Issues regarding an inheritance need to be customized

There is no such thing as a standard estate plan or plan for dealing with an inheritance. Each family's needs are unique, and anything pertaining to an inheritance should reflect that individuality. Just as an inheritance in Michigan may need to be customized, it's also important to periodically review an existing estate plan as life changes warrant.

There are certain life circumstances that may impact an established plan for an inheritance. One may be the birth of a child or grandchild. This additional family member can mean an old plan simply out of date. A divorce in the family can also signal that it is a good time to re-evaluate an estate plan.

Unique challenges for women and their estate plan

Not all estate plans are alike, just as no two women are alike. The process of creating an estate plan is highly personal for anyone, and women may have unique challenges as they move forward with that process. Michigan women who have not created an estate plan or who have not recently updated that plan may want to explore their options, as the process of estate planning can be different for women than it is for men.

One noted statistic can play a significant role in any plan that is created: Women typically live longer. This means they may be left to distribute shared assets among children as opposed to the male partner who may have already passed. When it comes to personal items such as jewellery, leaving jewellery to beneficiaries may get complicated unless each piece is inventoried and specifically left to a certain beneficiary in order to have what is considered a fair distribution.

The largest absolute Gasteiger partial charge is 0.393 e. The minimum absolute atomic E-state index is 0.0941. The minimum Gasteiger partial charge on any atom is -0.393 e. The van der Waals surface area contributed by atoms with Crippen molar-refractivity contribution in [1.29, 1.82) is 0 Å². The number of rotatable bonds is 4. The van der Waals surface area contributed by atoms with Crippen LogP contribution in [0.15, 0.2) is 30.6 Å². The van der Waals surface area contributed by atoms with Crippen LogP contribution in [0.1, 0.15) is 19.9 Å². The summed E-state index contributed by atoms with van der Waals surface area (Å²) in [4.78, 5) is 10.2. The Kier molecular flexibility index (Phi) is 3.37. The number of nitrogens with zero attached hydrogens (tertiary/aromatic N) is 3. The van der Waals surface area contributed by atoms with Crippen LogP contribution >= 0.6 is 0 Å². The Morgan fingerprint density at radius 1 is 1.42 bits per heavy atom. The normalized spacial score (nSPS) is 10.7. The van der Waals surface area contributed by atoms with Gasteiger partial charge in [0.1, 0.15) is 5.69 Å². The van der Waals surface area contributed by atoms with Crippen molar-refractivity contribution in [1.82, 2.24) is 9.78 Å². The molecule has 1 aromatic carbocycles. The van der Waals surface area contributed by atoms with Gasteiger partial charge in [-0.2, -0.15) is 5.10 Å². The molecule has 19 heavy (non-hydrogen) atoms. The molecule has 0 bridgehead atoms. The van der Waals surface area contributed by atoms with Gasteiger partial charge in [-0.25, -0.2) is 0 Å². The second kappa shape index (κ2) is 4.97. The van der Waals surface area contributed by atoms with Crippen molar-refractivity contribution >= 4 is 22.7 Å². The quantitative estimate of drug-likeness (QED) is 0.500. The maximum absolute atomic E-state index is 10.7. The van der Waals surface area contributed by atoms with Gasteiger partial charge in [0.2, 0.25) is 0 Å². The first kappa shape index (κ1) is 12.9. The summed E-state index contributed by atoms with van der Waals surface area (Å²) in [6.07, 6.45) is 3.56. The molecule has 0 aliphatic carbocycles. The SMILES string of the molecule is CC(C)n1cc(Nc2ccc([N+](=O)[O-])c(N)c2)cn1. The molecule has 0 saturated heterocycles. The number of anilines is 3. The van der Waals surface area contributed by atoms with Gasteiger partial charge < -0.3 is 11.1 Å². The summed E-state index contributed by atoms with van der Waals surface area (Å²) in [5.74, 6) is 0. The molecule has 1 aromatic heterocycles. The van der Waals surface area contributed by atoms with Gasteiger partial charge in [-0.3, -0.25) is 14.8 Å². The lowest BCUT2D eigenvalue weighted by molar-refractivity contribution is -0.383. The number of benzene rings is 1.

Business owners need an estate plan early in the game

An individual or family may work for years or even generations to establish a successful small business. If the owner or owners fail to have a comprehensive and smart estate plan in place early on, that small business can be at risk for failure in the event that an owner or invested partner passes away. Statistically, only a small percentage of family businesses are passed down to the next generation successfully. With the right estate plan in place before it is needed, a Michigan family can beat those odds.

The first instinct of a business owner who wants to keep that business in the family may be to split it evenly among children. But, if one or more of the adult children have never worked or contributed to the business, this arrangement can do more harm than good. This can easily lead to family strife and legal disputes among family members.

Avoid probate litigation with legal assistance at time of need

Once a loved one passes, the ensuing process of probate can either be smooth or it can be contentious and lead to family strife. With the proper guidance and legal assistance, the probate process does not have to become a probate litigation situation for grieving Michigan families. Legal assistance can help with all areas of probate and can ensure that minor details are taken care of so families can move forward.

These details involve much more than just overseeing who gets what as far as assets and beneficiaries are concerned. Any tax issues plaguing the estate or the deceased need to be handled legally and quickly. Also, a complete inventory of assets needs to be done regardless of whether or not there may be a family dispute over those assets.

How to pass down a family's business legacy

For family-owned businesses, issues of succession form the center of all estate planning efforts. The manner in which a business is handed down differs for every family, and there is no such thing as a one-size fits-all legacy solution. When addressing the issue, Michigan families should take the time to sit down with their loved ones and discuss the matter at length.

The first thing to consider is whether any of the children are willing and able to take on ownership of the business once the parent or parents are deceased. In cases in which one or more children do not have an interest in being involved in the business, the estate plan becomes far more complicated. Because parents usually want to leave their children equal inheritances, a degree of number-crunching is in order.